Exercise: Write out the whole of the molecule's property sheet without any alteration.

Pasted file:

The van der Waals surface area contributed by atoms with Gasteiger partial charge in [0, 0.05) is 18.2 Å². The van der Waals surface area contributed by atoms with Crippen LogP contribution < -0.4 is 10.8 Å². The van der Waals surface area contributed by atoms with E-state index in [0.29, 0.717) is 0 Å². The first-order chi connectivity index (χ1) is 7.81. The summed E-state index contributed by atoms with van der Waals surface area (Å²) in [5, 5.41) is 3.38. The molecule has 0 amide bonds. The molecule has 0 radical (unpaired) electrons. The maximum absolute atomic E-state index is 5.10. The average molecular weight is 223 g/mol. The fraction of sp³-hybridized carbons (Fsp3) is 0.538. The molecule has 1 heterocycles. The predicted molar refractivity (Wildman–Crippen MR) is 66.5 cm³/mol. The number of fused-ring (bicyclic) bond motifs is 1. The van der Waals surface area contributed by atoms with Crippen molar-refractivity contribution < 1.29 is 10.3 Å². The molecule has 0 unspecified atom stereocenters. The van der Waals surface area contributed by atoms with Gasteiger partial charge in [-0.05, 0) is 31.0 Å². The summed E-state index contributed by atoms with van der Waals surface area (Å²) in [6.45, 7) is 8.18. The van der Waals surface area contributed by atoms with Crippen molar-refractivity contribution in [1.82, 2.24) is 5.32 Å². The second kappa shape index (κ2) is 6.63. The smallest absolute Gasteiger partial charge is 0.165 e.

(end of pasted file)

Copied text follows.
The van der Waals surface area contributed by atoms with Gasteiger partial charge in [0, 0.05) is 18.2 Å². The van der Waals surface area contributed by atoms with Crippen LogP contribution < -0.4 is 10.8 Å². The van der Waals surface area contributed by atoms with E-state index in [0.29, 0.717) is 0 Å². The first-order chi connectivity index (χ1) is 7.81. The summed E-state index contributed by atoms with van der Waals surface area (Å²) in [5, 5.41) is 3.38. The molecule has 0 amide bonds. The molecule has 0 radical (unpaired) electrons. The maximum absolute atomic E-state index is 5.10. The average molecular weight is 223 g/mol. The fraction of sp³-hybridized carbons (Fsp3) is 0.538. The molecule has 1 heterocycles. The predicted molar refractivity (Wildman–Crippen MR) is 66.5 cm³/mol. The number of fused-ring (bicyclic) bond motifs is 1. The van der Waals surface area contributed by atoms with Crippen molar-refractivity contribution < 1.29 is 10.3 Å². The molecule has 0 unspecified atom stereocenters. The van der Waals surface area contributed by atoms with Gasteiger partial charge in [-0.05, 0) is 31.0 Å². The summed E-state index contributed by atoms with van der Waals surface area (Å²) in [6.45, 7) is 8.18. The van der Waals surface area contributed by atoms with Crippen molar-refractivity contribution in [1.82, 2.24) is 5.32 Å². The second kappa shape index (κ2) is 6.63. The smallest absolute Gasteiger partial charge is 0.165 e.